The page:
But possibly worse, I was losing track of emails (wait–did I ever answer XYZ from 3 weeks ago?). I was forgetting to turn in guest posts/interviews. Forgetting to mail off thank you notes to the bookstores/libraries kind enough to host me. Forgetting what I had forgotten…
Half-ass was not working for me. I am not the kind of person who can multitask. Nor am I the kind of person who can get organized and stay organized (I keep trying; I keep failing). But, I thought, what if I stop trying to juggle multiple plates and I just throw myself wholeheartedly into ONE task at a time…?
So I tried it. I unplugged my router, moved all my giveaway envelopes and unsent thank you notes to a box, and I sat down with my novella. I read the 60 pages I’d written. They weren’t bad–in fact, they were decent-ish. But they weren’t decent-ish enough. Nowhere in these 60 pages was the story I was trying to tell. Mechanically, everything worked. But on a gut level, it was all crap.
I spent a day deconstructing what I’d written, trying out new scene combinations, removing plot threads, adding characters–EVERYTHING. I spent an entire day working through the novella and trying to find the instinctual CLICK I used to get when I wrote. I didn’t feel guilty about ignored emails or not taking another trip to the post office. I didn’t feel guilty about not writing a blog or answering tweets.
I just immersed myself into the story…
And then it hit. At about 6 o’clock that night, the story just EXPLODED before my eyes. I was using first person when it definitely needed to be third. I had too many characters. There was too much time passage for only 100 pages of story, and this villain subplot just couldn’t be there. The reality was that of the 60 pages I’d written, absolutely none of it was right. But now I knew what WAS right, so the next morning I opened up a fresh new document…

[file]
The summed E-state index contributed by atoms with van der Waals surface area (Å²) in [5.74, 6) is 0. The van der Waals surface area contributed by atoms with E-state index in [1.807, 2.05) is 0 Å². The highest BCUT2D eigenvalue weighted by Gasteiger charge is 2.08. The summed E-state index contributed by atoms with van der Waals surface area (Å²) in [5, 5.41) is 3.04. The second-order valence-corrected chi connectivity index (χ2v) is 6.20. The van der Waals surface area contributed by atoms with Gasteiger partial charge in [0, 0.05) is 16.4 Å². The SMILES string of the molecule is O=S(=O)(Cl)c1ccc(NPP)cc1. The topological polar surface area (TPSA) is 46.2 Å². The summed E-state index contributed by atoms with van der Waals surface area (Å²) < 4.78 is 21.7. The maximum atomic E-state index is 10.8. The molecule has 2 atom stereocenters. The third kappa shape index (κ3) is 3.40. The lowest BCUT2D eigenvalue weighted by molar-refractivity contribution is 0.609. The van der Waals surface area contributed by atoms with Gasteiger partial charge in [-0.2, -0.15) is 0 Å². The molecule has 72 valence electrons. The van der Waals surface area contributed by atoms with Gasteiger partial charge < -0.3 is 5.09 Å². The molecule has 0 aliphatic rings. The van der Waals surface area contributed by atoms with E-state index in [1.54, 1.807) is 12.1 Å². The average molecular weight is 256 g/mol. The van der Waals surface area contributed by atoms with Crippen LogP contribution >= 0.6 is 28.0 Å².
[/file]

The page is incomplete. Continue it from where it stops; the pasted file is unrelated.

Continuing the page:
…and I wrote 7,700 words. The next day showed another 6,000. The third day ended with 7,800 words and the words: THE END. I had reached the end of a first draft in 3 days. I was high off the adrenaline of finishing, but I was also filled with a happy buzz in my gut because I knew that I had finally found the story I wanted to tell all along.
I started revising on Friday. I am still revising, and as I pick apart what I wrote, I feel the story get stronger. The new first draft sure ain’t perfect, but it is RIGHT. And each little layer I paint in makes it more and more true to what Daniel and the Spirit-Hunters really are.
I am 100% whole-assing this novella right now. I might even be able to meet my original deadline–or at least not miss it by too much. My whole mind and soul are in this story right now, and it’s an intoxicating feeling, guys.
The purpose of this blog is just to explain where I’ve been…and where I’ll be for the next few weeks. I have yet to deal with non-priority emails (i.e. an email from which someone will die if I don’t answer). I have all but vanished from twitter and Facebook.
But I refuse to feel guilty for this. At the end of the day, wouldn’t the online community rather have me 100% instead of a few half-assed attempts at being present? I think so.
I’ll return once the novella is turned in. Once the first pass pages for A Darkness Strange and Lovely are finished (can you believe they’re already HERE?!). Once I’ve dealt with the most important part of my writing career–my writing–and I’ve dealt with it to the best of my whole-assed abilities.
Thanks for being patient and understanding–assuming you are, of course.
You tell me: Do you ever find your work suffers from multitasking? Are you an organized person who CAN multitask and whole-ass it all? Or…are you like me?